Long recognized in Europe as a novelist specializing in psycho-sexual distress, Marguerite Duras has only recently found a wide American audience. Her novel, "The Lover," received enormous acclaim in 1985, followed closely by "The Malady of Death" and now "Blue Eyes, Black Hair." The three books retain the spare elliptical style for which Duras has long been noted, a style born in part out of her film work ("Hiroshima, Mon Amour") and a brief identification with the nouveau roman of the '50s and '60s. One of her finest novels, "Destroy, She Said," Duras turned into a film that she directed. Indeed, "Blue Eyes, Black Hair" most strongly resembles that book, though the earlier work kept much of the sexual anxiety suppressed in favor of a larger theme of revolutionary politics. Thematically, the new book follows a continuum begun more than 20 years ago with "The Ravishing of Lol Stein," a compelling analysis of sexual self-destruction.
"Blue Eyes, Black Hair" dramatizes, in claustrophobic reductive scenes, the sexual suffering of an unnamed man and woman at a French seaside resort. The man is a homosexual who one summer night is awe-struck by the glimpse of a heterosexual foreigner in the company of a woman. The stranger disappears, leaving behind a rich, painful fantasy and a "sexual sadness that makes the eyes seem to have seen everything." The hero's obsession not only brings him to tears with cloying regularity but urges him to thoughts of murder and, in an attempt to suffuse his life with the foreigner's, into an "impossible" love-hate relationship with the young woman who, after three passionate days with the northern stranger, "weeps for an affair and a story that never were."
For much of the novel, the young woman lies naked in the light of a bare bulb in the man's empty seaside house, sometimes covered by a white sheet, her face by a piece of black silk, as she sleeps for him while he watches and thinks of his lost love, of murder, of loving this woman who was so close to his fantasy: "He needs her, needs her there in the room, so he can weep for the young foreigner with blue eyes, black hair." He insists on paying her to do this, though out of her sudden love for him, she would rather do it for nothing. Theirs is a nightly vigil over the body of a memorable impossibility of perfect adoration. Nothing happens, little is said. As lovers, they do not touch because what they have found in common is the death of hope. This is a minimalist picture of passion, fragments of repeated imagery and feeling that seem always to conclude a phrase too early. Were this music, it would be Webern's.
Because the young woman intends to be a writer, we are offered scenes of the relationship as though it were a stage play, with actors advised not to act but to speak the words of the novel we are reading, all as though the affair will one day become a book, a book being the fondest form of memory. This novel is a fiction of gestures rather than events, snapshots of a sexual yearning so frustrated that the idea of desire replaces desire itself. The homosexual hero desires not the woman but the fact of her proximity to the lost foreigner; she reminds him of his wasted existence, reminds him that he is "disaster personified." In her presence, his grief looms larger than the mere loss of what was already impossible in his sexual life. The reality of longing erases the world in favor of an idea of it, the way a kiss stands for a love affair. So theirs would be a tale of essences, a ritual in which the skeleton must suggest the flesh that has not yet grown to the bone.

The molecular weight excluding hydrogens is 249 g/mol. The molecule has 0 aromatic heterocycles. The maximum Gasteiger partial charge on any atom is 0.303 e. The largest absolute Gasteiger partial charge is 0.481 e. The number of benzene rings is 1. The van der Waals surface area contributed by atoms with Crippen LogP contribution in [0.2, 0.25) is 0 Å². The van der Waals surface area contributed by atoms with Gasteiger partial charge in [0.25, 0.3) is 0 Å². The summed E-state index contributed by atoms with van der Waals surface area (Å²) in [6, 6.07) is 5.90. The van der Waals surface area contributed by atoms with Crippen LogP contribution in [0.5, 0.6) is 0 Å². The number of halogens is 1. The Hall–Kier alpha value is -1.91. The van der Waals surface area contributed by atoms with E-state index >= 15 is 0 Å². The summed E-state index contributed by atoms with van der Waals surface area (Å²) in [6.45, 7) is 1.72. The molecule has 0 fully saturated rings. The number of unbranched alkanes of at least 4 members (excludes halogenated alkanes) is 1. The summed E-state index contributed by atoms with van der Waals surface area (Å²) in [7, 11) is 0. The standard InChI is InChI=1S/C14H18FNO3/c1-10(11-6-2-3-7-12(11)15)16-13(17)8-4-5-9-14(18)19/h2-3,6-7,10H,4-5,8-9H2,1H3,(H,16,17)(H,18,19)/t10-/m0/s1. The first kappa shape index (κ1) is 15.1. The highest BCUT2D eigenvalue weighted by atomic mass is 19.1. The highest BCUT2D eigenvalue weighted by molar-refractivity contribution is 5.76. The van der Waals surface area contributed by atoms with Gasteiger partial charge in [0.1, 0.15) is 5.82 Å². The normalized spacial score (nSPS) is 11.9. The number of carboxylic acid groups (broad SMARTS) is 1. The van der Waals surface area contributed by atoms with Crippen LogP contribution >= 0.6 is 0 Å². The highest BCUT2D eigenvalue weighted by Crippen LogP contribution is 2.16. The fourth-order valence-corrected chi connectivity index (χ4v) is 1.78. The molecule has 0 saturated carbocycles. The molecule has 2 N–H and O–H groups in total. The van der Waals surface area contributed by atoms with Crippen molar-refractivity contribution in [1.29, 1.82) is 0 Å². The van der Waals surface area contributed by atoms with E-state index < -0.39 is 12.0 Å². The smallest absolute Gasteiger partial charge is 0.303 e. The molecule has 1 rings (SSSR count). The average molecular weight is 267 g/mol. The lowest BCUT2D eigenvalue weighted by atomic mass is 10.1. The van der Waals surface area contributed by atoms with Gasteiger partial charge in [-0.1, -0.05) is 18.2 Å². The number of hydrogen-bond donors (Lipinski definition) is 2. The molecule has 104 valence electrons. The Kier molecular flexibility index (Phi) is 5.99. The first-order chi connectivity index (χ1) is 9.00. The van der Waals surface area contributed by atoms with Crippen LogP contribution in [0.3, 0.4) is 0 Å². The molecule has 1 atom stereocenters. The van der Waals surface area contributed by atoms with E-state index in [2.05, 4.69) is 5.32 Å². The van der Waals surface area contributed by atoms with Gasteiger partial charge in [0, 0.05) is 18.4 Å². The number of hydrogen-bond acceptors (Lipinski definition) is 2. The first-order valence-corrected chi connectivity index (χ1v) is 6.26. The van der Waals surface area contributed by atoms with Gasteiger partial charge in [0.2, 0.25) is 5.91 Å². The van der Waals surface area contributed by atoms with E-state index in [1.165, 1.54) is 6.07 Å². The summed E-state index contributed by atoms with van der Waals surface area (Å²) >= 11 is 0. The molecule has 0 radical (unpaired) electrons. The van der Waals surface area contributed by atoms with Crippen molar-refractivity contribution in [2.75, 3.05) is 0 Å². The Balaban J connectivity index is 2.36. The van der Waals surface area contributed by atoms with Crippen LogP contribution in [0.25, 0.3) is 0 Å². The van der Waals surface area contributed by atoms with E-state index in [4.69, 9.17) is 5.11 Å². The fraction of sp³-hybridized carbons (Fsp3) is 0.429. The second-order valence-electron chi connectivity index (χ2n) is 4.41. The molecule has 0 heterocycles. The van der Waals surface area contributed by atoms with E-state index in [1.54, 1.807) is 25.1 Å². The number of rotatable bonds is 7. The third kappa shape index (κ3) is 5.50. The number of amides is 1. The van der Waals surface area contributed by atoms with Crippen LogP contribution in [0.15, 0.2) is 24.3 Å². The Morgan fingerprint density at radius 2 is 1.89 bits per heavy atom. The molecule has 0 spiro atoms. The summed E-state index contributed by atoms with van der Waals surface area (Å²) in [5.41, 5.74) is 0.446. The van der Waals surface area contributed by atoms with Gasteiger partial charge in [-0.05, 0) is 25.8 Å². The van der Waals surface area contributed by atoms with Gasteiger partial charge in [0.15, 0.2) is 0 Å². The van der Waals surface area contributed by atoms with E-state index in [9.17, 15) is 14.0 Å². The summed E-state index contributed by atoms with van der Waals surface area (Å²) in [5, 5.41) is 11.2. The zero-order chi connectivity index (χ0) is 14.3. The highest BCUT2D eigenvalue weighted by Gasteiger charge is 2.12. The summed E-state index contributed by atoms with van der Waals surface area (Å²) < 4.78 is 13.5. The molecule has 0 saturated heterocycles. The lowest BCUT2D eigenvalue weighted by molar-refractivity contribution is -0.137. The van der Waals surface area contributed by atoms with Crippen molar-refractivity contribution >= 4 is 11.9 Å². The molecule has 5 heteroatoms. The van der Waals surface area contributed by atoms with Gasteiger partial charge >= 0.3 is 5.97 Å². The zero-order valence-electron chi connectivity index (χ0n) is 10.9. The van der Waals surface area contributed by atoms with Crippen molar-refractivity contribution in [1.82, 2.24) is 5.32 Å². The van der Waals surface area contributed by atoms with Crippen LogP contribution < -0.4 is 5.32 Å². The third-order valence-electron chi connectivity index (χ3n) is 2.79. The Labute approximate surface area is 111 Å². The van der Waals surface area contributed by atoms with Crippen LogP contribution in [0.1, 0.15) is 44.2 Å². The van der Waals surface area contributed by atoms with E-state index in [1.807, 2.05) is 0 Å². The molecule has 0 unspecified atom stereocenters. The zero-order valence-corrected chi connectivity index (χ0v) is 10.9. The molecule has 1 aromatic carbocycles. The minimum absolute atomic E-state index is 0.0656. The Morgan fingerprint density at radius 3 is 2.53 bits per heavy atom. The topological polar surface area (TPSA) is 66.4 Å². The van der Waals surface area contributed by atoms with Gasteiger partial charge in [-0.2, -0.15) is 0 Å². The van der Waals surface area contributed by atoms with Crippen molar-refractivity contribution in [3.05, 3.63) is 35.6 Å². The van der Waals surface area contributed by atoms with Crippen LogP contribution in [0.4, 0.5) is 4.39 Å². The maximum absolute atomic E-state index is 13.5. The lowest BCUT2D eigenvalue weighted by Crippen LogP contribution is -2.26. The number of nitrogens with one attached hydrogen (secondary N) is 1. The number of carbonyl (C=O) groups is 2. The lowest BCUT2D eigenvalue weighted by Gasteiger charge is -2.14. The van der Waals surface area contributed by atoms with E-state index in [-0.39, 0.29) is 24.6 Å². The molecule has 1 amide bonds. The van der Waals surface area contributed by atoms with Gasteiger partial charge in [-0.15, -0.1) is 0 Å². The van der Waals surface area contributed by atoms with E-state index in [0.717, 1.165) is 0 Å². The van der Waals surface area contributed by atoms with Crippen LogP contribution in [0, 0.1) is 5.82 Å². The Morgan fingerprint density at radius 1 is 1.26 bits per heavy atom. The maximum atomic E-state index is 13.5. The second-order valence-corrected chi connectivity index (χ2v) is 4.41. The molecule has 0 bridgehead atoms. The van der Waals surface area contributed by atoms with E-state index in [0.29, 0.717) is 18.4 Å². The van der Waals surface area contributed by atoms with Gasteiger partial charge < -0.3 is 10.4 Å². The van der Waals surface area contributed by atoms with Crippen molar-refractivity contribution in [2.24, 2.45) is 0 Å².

"Blue Eyes, Black Hair" is one of those minor erotic fictions that contemporary French literature celebrates. One finds it in Bataille, Blanchot and Robbe-Grillet--the familiar business of sex and death at a seascape, with parched characters whose sexual obsessions are poetry and whose longing becomes mordant philosophy: "You haven't got a place, and you don't know where to find one. And it's for that that I love you and that you are lost." Indeed. The problem with this novel is that in its effort to evoke mystery, it is woefully precious and sentimental. The characters do not so much feel as wax poetic. They are in fact too immature in their passions to be dramatic for very long, and since they are more temperament than flesh, more given to tableaux than action, it is difficult to be concerned with their fates. Theirs is the sort of despair that evokes irritation rather than sympathy, boredom rather than puzzlement. The earlier Duras did it better.